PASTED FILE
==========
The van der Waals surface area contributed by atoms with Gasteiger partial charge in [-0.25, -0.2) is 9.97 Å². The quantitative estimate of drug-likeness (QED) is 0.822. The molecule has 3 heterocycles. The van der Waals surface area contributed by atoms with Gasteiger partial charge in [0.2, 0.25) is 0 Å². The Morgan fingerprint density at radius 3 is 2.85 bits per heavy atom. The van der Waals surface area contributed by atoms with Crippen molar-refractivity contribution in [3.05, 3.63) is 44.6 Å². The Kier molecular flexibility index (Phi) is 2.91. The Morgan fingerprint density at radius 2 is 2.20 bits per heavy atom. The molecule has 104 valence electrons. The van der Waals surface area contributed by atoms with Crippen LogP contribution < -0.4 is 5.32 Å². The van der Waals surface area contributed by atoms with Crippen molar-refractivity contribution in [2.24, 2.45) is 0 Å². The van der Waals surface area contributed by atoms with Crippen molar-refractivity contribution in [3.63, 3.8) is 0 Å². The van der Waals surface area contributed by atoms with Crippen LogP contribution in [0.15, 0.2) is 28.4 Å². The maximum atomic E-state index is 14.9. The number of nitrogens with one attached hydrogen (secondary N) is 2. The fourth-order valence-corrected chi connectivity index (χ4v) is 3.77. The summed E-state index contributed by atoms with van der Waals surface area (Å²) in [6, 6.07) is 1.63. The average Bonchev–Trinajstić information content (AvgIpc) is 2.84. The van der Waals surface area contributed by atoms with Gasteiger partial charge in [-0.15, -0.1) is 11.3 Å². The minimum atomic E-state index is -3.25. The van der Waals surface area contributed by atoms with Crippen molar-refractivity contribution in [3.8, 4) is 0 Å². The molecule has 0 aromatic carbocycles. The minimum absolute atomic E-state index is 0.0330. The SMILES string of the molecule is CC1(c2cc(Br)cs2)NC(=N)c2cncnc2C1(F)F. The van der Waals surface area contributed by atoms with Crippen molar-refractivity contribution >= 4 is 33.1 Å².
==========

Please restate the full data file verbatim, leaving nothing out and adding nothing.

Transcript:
The van der Waals surface area contributed by atoms with Gasteiger partial charge in [-0.25, -0.2) is 9.97 Å². The quantitative estimate of drug-likeness (QED) is 0.822. The molecule has 3 heterocycles. The van der Waals surface area contributed by atoms with Gasteiger partial charge in [0.2, 0.25) is 0 Å². The Morgan fingerprint density at radius 3 is 2.85 bits per heavy atom. The van der Waals surface area contributed by atoms with Crippen molar-refractivity contribution in [3.05, 3.63) is 44.6 Å². The Kier molecular flexibility index (Phi) is 2.91. The Morgan fingerprint density at radius 2 is 2.20 bits per heavy atom. The molecule has 104 valence electrons. The van der Waals surface area contributed by atoms with Crippen LogP contribution < -0.4 is 5.32 Å². The van der Waals surface area contributed by atoms with Crippen molar-refractivity contribution in [2.24, 2.45) is 0 Å². The van der Waals surface area contributed by atoms with Crippen molar-refractivity contribution in [3.63, 3.8) is 0 Å². The van der Waals surface area contributed by atoms with Crippen LogP contribution in [0.15, 0.2) is 28.4 Å². The maximum atomic E-state index is 14.9. The number of nitrogens with one attached hydrogen (secondary N) is 2. The fourth-order valence-corrected chi connectivity index (χ4v) is 3.77. The summed E-state index contributed by atoms with van der Waals surface area (Å²) in [6, 6.07) is 1.63. The average Bonchev–Trinajstić information content (AvgIpc) is 2.84. The van der Waals surface area contributed by atoms with Gasteiger partial charge in [-0.15, -0.1) is 11.3 Å². The minimum atomic E-state index is -3.25. The van der Waals surface area contributed by atoms with Crippen molar-refractivity contribution in [3.8, 4) is 0 Å². The molecule has 0 aromatic carbocycles. The minimum absolute atomic E-state index is 0.0330. The SMILES string of the molecule is CC1(c2cc(Br)cs2)NC(=N)c2cncnc2C1(F)F. The van der Waals surface area contributed by atoms with Crippen molar-refractivity contribution >= 4 is 33.1 Å².